PC Sales Start to Look Like the Car Industry

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Paul Sakuma / AP

Results from HP and other computer companies show why the PC market may never go back to its former growth rate.

Domestic car sales are down about 30%. Sales at Chrysler have been hit hardest, down 50% in the most recent two months. In a bad economy, it makes sense that consumers will avoid a $25,000 purchase. Analysts and economists are trying to figure out how much people are willing to spend for almost everything. Will they buy a new refrigerator for $500 if their current model is old but not broken? The data from the last quarter indicate that they won't.

Two industries were supposed to do relatively well when purchasing power got into a tough spot — cell phones and PCs. It may be that the focus on tech growth potential has been too much about Apple (AAPL) which has done well, at least in its most recent quarter. But, Apple is as much a cult as a business. Some people will borrow themselves into the poor house to own a new Mac or iPhone. (Read "How to Know When the Economy Is Turning Up".)

As the news about PC and cell phone sales begins to trickle out company-by-company, it is becoming clear that a $199 handset or a $999 PC are not on the consumer's shopping list. Nokia (NOK), which has 40% of the world's handset market reported that global sales would contract in 2009. That is unheard of. It means that fewer people are upgrading old phones in developed markets and fewer people are buying a first phone in developing countries.

If every American home had a car in 1920, a phone in 1930, and a TV in 1960, the PC is the household appliance of the last 20 years. Most households have one PC. Some have two or three depending on how many children are in the house. The cycle of upgrading PCs has been fairly steady. It has been driven by more powerful processors from companies like Intel (INTC), new operating systems from Microsoft (MSFT), and broadband which gives the PC owner access to a universe that did not exist a decade ago.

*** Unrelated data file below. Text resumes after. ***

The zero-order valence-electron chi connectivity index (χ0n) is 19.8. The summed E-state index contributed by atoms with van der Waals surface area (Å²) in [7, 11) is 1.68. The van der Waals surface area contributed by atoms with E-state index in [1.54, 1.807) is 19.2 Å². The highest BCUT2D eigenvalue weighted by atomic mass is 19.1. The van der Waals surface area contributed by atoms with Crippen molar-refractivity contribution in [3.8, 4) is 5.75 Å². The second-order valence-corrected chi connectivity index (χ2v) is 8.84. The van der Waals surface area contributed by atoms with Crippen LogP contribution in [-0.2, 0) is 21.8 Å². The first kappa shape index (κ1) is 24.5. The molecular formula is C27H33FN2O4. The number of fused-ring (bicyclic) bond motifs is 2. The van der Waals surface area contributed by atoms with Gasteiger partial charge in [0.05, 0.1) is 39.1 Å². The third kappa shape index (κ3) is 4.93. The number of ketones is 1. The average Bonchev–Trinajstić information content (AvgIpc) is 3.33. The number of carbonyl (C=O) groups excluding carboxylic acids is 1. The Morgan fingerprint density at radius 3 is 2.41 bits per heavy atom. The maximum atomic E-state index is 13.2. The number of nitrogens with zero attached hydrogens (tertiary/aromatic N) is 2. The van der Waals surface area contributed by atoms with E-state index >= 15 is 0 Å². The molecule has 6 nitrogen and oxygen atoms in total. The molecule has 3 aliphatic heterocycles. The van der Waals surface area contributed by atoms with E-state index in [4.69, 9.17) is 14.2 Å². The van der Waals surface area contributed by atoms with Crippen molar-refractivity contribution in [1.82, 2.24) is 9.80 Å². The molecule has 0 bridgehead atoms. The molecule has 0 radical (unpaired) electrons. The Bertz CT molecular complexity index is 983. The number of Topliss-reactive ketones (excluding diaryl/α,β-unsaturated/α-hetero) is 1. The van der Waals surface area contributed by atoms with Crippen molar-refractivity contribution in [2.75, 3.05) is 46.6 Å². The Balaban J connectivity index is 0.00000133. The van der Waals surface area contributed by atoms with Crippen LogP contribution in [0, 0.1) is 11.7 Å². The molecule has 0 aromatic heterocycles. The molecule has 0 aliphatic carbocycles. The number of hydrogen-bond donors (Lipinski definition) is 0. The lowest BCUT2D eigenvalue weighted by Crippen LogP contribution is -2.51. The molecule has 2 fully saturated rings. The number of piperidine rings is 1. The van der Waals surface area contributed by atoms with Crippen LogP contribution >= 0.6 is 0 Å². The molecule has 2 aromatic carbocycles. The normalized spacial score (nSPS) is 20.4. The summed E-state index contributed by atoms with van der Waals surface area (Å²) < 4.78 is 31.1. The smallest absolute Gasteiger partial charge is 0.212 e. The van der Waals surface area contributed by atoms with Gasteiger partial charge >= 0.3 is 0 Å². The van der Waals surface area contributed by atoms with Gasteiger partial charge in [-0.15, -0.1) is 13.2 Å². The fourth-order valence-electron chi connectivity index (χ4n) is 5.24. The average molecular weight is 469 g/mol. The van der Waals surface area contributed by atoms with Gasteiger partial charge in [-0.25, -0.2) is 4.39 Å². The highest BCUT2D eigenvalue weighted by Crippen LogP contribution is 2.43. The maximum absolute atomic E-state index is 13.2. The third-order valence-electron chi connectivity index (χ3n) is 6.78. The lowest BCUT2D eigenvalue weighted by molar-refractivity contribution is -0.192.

PC sales are not growing any more. As a matter of fact, they are shrinking and the drop is accelerating. Hewlett-Packard (HPQ), the largest manufacturer of PCs in the world said that its revenue from notebook PC sales dropped 13% in the last quarter and desktop revenue fell 25%. It is likely that results from Dell (DELL) will not be any better when it posts its quarter. Wall St analysts are starting to say that their surveys of retail outlets even show Apple Mac sales slowing.

What happened to the PC? It has turned out to be too much like a car. Once a household has two or three of something, no matter how useful it is, sales of that item are going to slow down. The PC is no exception. IBM (IBM) brought its PC to market in 1981 and launched the age of personal computing. The first machine went for $1,565, so for all the processing power that new machines have, pricing has not changed much.

The other factor that is undermining PC sales is that they are too well built. A typical Intel processor that is two years old has more power than almost anyone needs. Laptops made two years ago were light and had impressive battery life. The screen resolution from most machines bought in 2006 is fine for watching online videos or DVDs. And, PCs used to come with Window XP, which is still preferred to the current Microsoft product, Vista.

PC sales are falling. They will continue to drop. Consumers and businesses can't afford new computers and the old ones work so well that there is no need for upgrades. Why buy a new car when the one with 60,000 miles on it runs like new?

Douglas A. McIntyre

Read "25 People to Blame for the Financial Crisis."

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